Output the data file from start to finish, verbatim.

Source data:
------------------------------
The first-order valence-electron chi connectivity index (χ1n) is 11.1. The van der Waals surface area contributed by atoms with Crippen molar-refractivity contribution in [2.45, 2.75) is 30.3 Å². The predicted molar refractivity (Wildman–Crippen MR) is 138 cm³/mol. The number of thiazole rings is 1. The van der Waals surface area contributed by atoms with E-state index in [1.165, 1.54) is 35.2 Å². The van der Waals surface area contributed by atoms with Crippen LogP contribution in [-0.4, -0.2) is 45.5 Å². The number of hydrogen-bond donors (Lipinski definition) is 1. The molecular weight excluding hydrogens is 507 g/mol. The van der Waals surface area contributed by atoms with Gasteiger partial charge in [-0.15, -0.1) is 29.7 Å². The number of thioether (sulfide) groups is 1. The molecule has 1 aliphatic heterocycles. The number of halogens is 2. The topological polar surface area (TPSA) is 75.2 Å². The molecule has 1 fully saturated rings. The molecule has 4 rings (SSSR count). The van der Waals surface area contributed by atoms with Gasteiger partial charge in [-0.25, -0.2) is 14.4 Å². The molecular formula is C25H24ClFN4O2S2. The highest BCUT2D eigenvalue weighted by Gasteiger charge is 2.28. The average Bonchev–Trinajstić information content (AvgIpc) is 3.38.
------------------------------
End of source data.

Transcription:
The first-order valence-electron chi connectivity index (χ1n) is 11.1. The van der Waals surface area contributed by atoms with Crippen molar-refractivity contribution in [2.45, 2.75) is 30.3 Å². The predicted molar refractivity (Wildman–Crippen MR) is 138 cm³/mol. The number of thiazole rings is 1. The van der Waals surface area contributed by atoms with E-state index in [1.165, 1.54) is 35.2 Å². The van der Waals surface area contributed by atoms with Crippen LogP contribution in [-0.4, -0.2) is 45.5 Å². The number of hydrogen-bond donors (Lipinski definition) is 1. The molecular weight excluding hydrogens is 507 g/mol. The van der Waals surface area contributed by atoms with Gasteiger partial charge in [-0.15, -0.1) is 29.7 Å². The number of thioether (sulfide) groups is 1. The molecule has 1 aliphatic heterocycles. The number of halogens is 2. The topological polar surface area (TPSA) is 75.2 Å². The molecule has 1 fully saturated rings. The molecule has 4 rings (SSSR count). The van der Waals surface area contributed by atoms with Gasteiger partial charge in [-0.25, -0.2) is 14.4 Å². The molecular formula is C25H24ClFN4O2S2. The highest BCUT2D eigenvalue weighted by Gasteiger charge is 2.28. The average Bonchev–Trinajstić information content (AvgIpc) is 3.38.